The girls were officially adopted in August but we were not able to take custody of them until September 10th. So that is the day we officially consider our "Gotcha Day." We sent out adoption announcements about a month and half later when we were home in the US.
Yes, as you can see, I had the girls help mail their own adoption announcements. I am counting it as school since we learned how to address and stamp envelopes. :) How did they feel about this? They love a project so that they enjoyed. The fact that project involved pictures and information about them made them both proud and a teeny-tiny bit self conscious....but not enough to NOT want us to send them! The truth is they were delighted to have us talk about how proud we are of them and how we want everyone to know they are our daughters!
For the record it is easier to send out birth announcements than adoption announcements: a baby doesn't have a preference on what picture you use. And for since we were including a two girls, well if you ever had a sibling (Michael has not so he doesn't "get" this part), you understand that it was almost impossible for them to agree on which picture was best.
Many of you have asked,
"So what exactly are their names?"
Born in Ukraine in July 2002
Born in Ukraine in September 1999
Anastasia is actually pronounced Ana-Stay-See-Ya. Nastya is what many of you know her as, but she has decided to be called Stacey. You can see that name sounds very similar to her given name. Anastasia has been her name since birth. In Ukraine, middle names are uncommon, so we were able to give her a middle name. We chose Grace because we believe that Grace is an undeserved gift from God, which she is!
Michelle is what Nadia would preferred to be called. Nadia has been her name since birth. Michelle is a name she picked because it is the feminine form of Michael, her Dad's name. Yes, she is already a Daddy's girl. Interestingly, my Dad's middle name is Michael and one of Michael's fathers was named Michael. So this newest edition to our family carries on a family name. She is woven into a tradition from her very first official moments in our family.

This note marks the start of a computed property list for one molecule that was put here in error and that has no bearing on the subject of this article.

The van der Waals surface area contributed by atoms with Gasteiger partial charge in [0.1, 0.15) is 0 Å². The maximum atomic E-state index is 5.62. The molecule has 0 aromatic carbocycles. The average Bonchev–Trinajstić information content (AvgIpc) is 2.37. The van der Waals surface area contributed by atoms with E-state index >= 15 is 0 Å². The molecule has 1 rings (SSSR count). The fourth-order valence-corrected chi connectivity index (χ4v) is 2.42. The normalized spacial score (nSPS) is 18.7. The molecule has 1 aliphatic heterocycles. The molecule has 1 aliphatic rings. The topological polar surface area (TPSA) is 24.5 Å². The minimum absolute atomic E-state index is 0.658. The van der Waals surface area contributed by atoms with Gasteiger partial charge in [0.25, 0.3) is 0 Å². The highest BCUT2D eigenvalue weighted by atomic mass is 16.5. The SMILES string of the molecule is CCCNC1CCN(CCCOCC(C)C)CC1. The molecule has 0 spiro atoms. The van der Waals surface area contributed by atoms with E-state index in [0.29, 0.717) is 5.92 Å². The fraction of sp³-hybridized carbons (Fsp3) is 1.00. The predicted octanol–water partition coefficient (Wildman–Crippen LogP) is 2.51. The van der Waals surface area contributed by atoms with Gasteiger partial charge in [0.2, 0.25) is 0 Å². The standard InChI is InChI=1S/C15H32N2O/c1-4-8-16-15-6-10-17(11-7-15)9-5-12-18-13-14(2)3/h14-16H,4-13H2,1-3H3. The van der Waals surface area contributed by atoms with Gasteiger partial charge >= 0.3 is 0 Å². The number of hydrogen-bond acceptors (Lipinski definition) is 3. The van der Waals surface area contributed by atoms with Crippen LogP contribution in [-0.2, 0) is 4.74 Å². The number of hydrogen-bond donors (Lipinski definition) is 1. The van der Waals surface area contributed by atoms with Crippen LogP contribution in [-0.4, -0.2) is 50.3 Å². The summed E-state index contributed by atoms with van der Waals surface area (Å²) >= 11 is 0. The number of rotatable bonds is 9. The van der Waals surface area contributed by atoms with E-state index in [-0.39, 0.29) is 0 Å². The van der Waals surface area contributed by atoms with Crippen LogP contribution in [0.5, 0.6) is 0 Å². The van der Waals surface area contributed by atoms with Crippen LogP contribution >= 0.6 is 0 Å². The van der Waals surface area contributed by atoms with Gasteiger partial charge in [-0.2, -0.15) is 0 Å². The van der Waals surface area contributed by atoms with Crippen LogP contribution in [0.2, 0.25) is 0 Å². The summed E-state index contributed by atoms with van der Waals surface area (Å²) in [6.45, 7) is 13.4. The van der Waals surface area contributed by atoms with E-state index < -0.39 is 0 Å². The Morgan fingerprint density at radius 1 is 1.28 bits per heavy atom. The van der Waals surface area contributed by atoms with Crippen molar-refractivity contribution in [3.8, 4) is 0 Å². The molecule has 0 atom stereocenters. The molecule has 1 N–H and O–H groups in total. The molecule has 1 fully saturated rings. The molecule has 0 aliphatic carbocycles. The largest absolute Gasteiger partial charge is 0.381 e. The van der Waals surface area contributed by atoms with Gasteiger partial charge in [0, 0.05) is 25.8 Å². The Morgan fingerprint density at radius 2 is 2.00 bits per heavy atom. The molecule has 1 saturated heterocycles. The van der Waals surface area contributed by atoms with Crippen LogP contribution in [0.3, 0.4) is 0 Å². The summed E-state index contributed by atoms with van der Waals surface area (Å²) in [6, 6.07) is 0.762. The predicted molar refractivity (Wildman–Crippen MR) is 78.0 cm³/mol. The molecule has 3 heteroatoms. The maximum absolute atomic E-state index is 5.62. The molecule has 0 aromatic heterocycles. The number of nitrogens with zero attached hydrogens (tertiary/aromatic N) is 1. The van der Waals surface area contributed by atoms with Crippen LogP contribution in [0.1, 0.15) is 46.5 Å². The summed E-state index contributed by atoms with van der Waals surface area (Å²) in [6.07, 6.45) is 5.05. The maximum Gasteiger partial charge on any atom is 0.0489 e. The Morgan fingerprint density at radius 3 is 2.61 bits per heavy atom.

When the girls were here at Christmas, we sat down with our friend/translator to work on several issues. One of the main one being names. Let's be honest, names are a minefield in the adoption of an older child. We knew the girls by their names. The names are part of their identity as Ukrainian and as part of their birth family. The adoption into our family did not change either of those things. They are still Ukrainian and they still have birth family members who love and care for them very much.
In the excitement of a "new life" completely new names were considered. You know how it is okay to let your kids name your pets but you don't usually let them name new siblings. Somewhere tucked in our paperwork is the scrap of paper that contains the list of names the girls considered. One day we will laugh over those...or use the list to name pets. (How else do you think we came up with a cat named Sparkle Marbles????? That was Nancy helping us name Jo.)
As the parents, Michael and I ultimately got to make the final decision. We decided that first names remained the same but tidied up the spelling a bit. (We have a different alphabet so when the names get translated for documents and such, sometimes they would have uncommon spellings and extra letters. For example one place Stacey's name was spelled as Anastacyiia. Poor Nadia's name was spelled at least 4 different ways!)